Tuesday, March 09, 2010

Programming and Mathematics understanding

Logo was the first programming language created for teaching mathematics. Later came programming languages, which can be described as iconic, visual or drag and drop. They are also promoted as ways for children to better understand mathematics concepts. These programming languages include Scratch, Etoys, Turtle Art, Gamemaker and more.

Logo, (by Papert and others), was originally used to control real turtle robots which left pen trails on paper, later the turtle and pen became virtual. Logo was text based rather than visual, this limited it uptake in schools.

Scratch, Etoys, Turtle Art and Gamemaker, which are discussed here, use visual blocks rather than text and are essentially syntax free, giving students more time to concentrate on higher level tasks than syntax error correcting.

It is thought that the use of these programming languages, before or during the formal teaching of mathematics concepts, will transfer to improved mathematics understanding as well as higher order thinking and problem solving skills. This is based on a constructivist understanding of learning, that learning is highly individualised and that multiple representations of a concept are more likely to meet individual learning needs.

Here I look at some basic mathematics ideas: number, equality, addition and functions to see how the visual representations match the mathematics concepts and might aid understanding.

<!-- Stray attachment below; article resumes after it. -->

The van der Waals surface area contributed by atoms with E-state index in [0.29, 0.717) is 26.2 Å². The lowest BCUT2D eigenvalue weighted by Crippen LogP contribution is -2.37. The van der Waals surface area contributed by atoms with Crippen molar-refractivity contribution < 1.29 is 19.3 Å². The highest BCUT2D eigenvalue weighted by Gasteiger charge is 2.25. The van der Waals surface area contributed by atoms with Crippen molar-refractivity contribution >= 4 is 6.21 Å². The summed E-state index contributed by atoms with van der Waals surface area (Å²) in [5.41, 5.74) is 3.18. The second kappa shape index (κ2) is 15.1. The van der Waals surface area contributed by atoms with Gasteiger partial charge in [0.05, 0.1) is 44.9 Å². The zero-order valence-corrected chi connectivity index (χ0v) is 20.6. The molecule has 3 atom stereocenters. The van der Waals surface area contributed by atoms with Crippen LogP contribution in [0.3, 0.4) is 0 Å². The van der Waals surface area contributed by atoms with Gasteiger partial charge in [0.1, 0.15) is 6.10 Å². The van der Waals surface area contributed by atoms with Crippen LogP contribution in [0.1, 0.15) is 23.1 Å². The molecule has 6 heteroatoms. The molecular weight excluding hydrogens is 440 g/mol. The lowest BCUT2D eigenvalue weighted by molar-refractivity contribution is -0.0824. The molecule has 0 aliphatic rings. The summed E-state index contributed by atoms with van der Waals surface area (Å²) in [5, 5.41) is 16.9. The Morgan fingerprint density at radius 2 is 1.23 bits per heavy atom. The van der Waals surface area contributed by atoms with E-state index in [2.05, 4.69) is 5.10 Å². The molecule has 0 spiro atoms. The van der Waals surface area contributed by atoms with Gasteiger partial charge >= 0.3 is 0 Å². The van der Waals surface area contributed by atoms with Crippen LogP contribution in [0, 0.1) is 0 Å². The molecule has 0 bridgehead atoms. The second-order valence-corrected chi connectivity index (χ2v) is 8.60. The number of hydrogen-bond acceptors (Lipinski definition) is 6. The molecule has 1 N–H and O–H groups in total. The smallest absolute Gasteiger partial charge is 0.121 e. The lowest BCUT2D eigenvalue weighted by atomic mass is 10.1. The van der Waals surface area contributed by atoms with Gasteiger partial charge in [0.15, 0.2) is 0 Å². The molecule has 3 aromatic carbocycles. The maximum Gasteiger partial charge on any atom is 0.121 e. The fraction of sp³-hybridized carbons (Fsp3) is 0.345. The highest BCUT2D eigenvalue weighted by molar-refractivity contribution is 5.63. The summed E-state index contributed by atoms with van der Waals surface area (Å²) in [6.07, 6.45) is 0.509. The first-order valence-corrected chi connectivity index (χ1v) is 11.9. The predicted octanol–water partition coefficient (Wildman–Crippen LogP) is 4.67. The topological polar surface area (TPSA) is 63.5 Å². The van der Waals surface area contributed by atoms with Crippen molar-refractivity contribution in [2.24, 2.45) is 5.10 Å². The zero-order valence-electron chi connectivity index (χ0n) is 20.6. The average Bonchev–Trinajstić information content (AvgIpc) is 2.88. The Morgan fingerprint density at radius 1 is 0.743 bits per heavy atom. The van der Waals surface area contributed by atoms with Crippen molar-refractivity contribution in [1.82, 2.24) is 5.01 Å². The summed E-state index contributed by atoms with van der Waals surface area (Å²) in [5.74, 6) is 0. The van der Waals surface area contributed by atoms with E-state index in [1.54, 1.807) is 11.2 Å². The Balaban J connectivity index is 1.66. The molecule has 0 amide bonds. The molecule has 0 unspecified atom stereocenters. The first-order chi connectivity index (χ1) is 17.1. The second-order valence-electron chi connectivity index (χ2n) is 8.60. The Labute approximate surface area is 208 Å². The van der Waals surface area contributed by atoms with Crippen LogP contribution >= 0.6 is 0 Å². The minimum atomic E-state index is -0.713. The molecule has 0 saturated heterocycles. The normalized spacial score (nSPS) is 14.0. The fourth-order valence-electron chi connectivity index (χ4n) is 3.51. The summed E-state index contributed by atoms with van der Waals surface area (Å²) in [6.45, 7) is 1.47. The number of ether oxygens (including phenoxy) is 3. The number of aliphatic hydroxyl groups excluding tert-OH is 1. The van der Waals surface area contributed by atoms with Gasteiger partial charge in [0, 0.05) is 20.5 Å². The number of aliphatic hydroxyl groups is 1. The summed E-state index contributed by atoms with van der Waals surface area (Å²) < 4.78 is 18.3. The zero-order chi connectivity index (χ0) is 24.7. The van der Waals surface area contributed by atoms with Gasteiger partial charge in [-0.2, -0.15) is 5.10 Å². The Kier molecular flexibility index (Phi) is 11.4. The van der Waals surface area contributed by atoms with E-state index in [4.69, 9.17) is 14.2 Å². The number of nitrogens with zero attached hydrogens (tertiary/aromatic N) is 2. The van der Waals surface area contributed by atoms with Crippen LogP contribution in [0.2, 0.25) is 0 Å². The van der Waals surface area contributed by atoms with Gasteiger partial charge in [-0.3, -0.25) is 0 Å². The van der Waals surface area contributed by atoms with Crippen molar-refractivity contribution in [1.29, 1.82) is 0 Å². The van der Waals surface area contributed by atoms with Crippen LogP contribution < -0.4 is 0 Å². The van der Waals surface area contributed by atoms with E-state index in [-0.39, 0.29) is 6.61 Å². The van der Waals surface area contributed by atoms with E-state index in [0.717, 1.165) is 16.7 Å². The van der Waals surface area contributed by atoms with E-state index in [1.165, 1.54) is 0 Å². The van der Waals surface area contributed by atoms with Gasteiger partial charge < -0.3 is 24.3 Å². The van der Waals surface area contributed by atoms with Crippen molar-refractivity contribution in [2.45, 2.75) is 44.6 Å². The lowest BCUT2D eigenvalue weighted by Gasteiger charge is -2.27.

Number line
Number can be visualised as movement along a line. Moving forward, along with turning, also create geometric shapes.

Subtraction on a number line can be visualised by walking forward then back a number of steps. All languages except Game Maker handle this well. Turtle Art has an advantage with negative numbers.


Turtle Art

By having a "back" block, Turtle Art allows the operations of addition and subtraction of positive and negative numbers such as -1-(-2) =1, forward(-1) back(-2) = forward(1)

Game Maker
Game Maker evolved as a game creation tool rather than being created as an educational tool, it does not easily do pen trails or easily move incrementally forward. It does handle addition of velocities well though.

The equals sign has 3 meanings
The equation, an assertion of equality 3+5=5+3
Assignment, let x=5
Testing, if x=5

The coordinate of the Turtle can be assigned a new value, implicitly as above or explicitly. The Scratch block is a representation of a verbal or written instruction. The Game Maker one is also text based. The Etoys representation does use a back arrow to denote action and is better, though it is a bit crowded with selector hotspots.

The Turtle Art block is the one more likely to be useful to the learner, giving a clear visual cue to assignment.


EtoysTurtle Art

Game Maker

Binary arithmetic operator, addition
Addition is the first function which children encounter.
It can be written as infix, 2+2, prefix + 2 2, or postfix 2 2 +
In mathematics it is written in infix notation. Early scientific calculators used postfix. Turtle Art uses prefix, the other three languages infix.